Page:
Being written almost totally in the present tense makes The Choice feel more like a story, very cleverly making the wisdom within its pages easier to grasp.

I wholeheartedly recommend this book. It will stick with me for years. Speaking of which, upcoming post: The Most Important Books in my Life (so far)

Keep Smiling. X

The Greek gods as musical theatre quotes

The Greek gods as musical theatre quotes

Hello there!

I’m back, and I’m getting back on schedule! These last few weeks I’ve been doing a lot of revision, and it got me thinking (as it should); I decided to try exploring some more exciting ways I could relate what I was studying to the world around me. In September I began studying Classical Civilisation and, wow, is it interesting. I had never learnt about Greek and Roman myths, civilisation or culture, and I certainly hadn’t grasped the extent that they influenced our society. I particularly enjoy the myths, but I’ve had to put a lot of effort into learning the basics – who the gods were – so I can really enjoy discovering the folklore of Greece and Rome. To help me I went exploring online and I came across a few posts entitled something along the lines of ‘Greek Gods as things my friends have said’. My little creative brain was taken by this idea, and so I put my own twist on it, combining two of my loves – musical theatre and classics. And so I present to you ‘the Greek gods as lines from musicals’ (Dionysus would be proud):

Aphrodite – goddess of love and beauty: F*ck me gently with a chainsaw!

Apollo – god of music, the arts and education, prophecy and archery: I am a song of endless wonder that no one will claim.

Hermes – god of travel and trade; messenger of the gods: Always be aware of autocorrect.

Artemis – god of wildlife, childbirth and hunting: All the world is turning turtle. Day is night; dog is cat.

Ares – god of war: I will send a fully armed battalion to remind you of my love!

Hades – god of the underworld: Now life has killed the dream I dreamed.

Zeus – king of the gods; god of the skies and heavens: Now I don’t mean to brag, once I was one of you, but now I am the flag that you pledge allegiance to.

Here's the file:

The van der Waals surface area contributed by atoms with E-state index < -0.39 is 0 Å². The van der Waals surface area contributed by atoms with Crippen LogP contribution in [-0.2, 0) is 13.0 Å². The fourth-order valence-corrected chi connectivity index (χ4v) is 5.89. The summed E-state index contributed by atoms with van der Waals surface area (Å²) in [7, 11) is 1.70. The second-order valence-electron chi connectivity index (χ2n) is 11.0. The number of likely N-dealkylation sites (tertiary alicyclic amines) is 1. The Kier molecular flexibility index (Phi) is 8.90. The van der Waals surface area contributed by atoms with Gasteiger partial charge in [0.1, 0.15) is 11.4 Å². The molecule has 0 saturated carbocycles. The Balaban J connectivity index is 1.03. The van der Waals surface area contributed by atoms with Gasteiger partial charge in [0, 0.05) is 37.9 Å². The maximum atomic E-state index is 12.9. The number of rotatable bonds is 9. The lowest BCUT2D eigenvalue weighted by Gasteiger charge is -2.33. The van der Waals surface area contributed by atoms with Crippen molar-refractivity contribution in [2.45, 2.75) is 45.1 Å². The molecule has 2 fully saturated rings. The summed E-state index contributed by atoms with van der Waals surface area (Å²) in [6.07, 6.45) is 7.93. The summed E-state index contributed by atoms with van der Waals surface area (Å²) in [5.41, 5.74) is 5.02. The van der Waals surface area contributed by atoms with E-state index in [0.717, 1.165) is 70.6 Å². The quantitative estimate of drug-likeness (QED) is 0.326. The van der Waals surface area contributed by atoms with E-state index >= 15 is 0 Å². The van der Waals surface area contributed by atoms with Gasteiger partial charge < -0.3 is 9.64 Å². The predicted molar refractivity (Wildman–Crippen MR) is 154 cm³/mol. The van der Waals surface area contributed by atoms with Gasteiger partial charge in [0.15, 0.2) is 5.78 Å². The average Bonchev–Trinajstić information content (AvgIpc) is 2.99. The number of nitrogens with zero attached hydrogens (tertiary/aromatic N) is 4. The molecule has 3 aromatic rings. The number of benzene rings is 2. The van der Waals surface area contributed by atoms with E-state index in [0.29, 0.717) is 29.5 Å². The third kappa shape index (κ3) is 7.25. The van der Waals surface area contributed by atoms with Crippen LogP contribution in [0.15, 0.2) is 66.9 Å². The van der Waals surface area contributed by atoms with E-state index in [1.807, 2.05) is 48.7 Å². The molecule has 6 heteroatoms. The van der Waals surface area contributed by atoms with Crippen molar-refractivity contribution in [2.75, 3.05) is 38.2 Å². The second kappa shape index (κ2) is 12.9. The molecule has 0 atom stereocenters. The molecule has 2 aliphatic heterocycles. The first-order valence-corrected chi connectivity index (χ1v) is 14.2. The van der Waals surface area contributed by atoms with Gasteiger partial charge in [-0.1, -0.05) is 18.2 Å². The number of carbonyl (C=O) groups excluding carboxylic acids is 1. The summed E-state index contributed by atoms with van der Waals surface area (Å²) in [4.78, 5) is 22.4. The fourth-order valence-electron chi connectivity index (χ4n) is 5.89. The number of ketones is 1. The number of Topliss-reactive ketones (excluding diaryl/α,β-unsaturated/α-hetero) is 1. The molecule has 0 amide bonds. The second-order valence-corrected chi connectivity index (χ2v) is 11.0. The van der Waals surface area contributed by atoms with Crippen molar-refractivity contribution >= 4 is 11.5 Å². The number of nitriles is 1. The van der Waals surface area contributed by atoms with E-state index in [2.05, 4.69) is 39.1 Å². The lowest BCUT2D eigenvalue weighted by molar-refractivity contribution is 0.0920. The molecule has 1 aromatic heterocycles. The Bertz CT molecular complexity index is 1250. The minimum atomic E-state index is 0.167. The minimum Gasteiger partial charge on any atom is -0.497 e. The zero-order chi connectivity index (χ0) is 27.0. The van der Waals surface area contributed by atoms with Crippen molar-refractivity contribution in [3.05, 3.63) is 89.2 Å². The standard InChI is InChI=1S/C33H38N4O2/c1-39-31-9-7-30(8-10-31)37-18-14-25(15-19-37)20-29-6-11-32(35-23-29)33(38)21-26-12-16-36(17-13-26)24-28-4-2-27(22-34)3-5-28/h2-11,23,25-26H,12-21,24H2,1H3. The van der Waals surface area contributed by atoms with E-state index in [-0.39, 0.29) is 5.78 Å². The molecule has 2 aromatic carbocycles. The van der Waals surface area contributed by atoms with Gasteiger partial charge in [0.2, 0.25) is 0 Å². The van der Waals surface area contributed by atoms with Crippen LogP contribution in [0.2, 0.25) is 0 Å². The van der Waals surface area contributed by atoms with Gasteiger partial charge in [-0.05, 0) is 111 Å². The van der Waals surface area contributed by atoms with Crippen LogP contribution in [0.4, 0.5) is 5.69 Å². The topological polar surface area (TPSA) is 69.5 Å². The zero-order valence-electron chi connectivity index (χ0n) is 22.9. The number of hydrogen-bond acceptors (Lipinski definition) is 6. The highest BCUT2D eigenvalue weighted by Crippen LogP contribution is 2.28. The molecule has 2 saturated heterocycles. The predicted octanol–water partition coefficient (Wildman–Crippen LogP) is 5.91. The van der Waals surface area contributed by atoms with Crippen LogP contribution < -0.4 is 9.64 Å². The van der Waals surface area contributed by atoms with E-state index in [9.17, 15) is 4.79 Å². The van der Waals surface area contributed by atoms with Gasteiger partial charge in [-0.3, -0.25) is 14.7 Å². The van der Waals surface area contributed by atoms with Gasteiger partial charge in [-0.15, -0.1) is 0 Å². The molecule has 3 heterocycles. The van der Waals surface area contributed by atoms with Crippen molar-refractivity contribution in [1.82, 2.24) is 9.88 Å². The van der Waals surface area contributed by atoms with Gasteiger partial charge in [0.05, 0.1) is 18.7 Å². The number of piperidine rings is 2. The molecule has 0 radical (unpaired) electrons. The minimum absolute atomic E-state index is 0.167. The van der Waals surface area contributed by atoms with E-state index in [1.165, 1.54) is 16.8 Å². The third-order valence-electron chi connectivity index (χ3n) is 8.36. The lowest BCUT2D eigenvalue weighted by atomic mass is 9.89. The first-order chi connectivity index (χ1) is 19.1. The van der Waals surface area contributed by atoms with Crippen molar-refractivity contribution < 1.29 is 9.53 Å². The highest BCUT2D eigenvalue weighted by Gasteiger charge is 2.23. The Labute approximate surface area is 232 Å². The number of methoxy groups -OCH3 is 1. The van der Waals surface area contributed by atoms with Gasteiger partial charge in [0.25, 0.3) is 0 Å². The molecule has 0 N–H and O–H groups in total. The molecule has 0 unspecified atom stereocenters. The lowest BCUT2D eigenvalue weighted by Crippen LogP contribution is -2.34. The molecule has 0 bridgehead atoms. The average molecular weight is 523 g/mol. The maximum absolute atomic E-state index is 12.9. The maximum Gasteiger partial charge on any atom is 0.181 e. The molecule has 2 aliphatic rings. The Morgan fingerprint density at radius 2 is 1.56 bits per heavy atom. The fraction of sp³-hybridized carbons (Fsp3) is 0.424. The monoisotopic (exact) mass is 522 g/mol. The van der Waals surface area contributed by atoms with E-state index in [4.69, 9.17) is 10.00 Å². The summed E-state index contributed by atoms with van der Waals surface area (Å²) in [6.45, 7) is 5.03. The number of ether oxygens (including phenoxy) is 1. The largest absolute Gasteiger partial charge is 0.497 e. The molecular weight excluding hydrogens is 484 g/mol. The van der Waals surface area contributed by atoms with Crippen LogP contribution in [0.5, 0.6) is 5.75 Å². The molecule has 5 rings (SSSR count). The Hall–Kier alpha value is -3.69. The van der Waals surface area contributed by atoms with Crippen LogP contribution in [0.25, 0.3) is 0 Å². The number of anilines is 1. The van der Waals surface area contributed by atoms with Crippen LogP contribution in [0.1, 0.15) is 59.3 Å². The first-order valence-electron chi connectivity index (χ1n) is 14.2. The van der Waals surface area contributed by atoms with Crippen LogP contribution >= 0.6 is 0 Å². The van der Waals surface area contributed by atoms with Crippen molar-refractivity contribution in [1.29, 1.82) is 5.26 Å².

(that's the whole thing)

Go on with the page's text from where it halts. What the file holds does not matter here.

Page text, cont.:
Dionysus – god of wine, theatre and revelry: Raise a glass to freedom, something they can never take away.

Athena – goddess of war and wisdom: I’m not just a bit different from some of my friends. These answers that come into my mind unbidden, these stories delivered to me fully written.

Hestia – goddess of the home and the hearth: For the wretched of the earth, there is a flame that never dies: even the darkest night will end and the sun will rise.

Poseidon – god of the seas (there’s two quotes for this one to highlight his temperamental attitude): 1. I float in a boat on a raging black ocean, low in the water with nowhere to go, the tiniest lifeboat. 2. And it is quiet, and I am warm, like I’ve sailed into the eye of a storm.

Demeter – goddess of the grain and harvest: I’ve given you sunshine, I’ve given you dirt, you’ve given me nothing, but heartache and hurt!

Hephaestus – god of metalwork and craftsmen: There are giants in the sky! There are big tall terrible giants in the sky!

Hera – goddess of marriage, women, childbirth and family; wife of Zeus: Everything today is thoroughly modern, check your personality, everything today makes yesterday slow – better face reality!

That was a lot harder than I expected it to be, and although I’m sure I haven’t found the perfect quote for most of the gods, it has been interesting to look at them from another angle. If you have any questions, suggestions for quotes or post requests please do let me know in the comments below.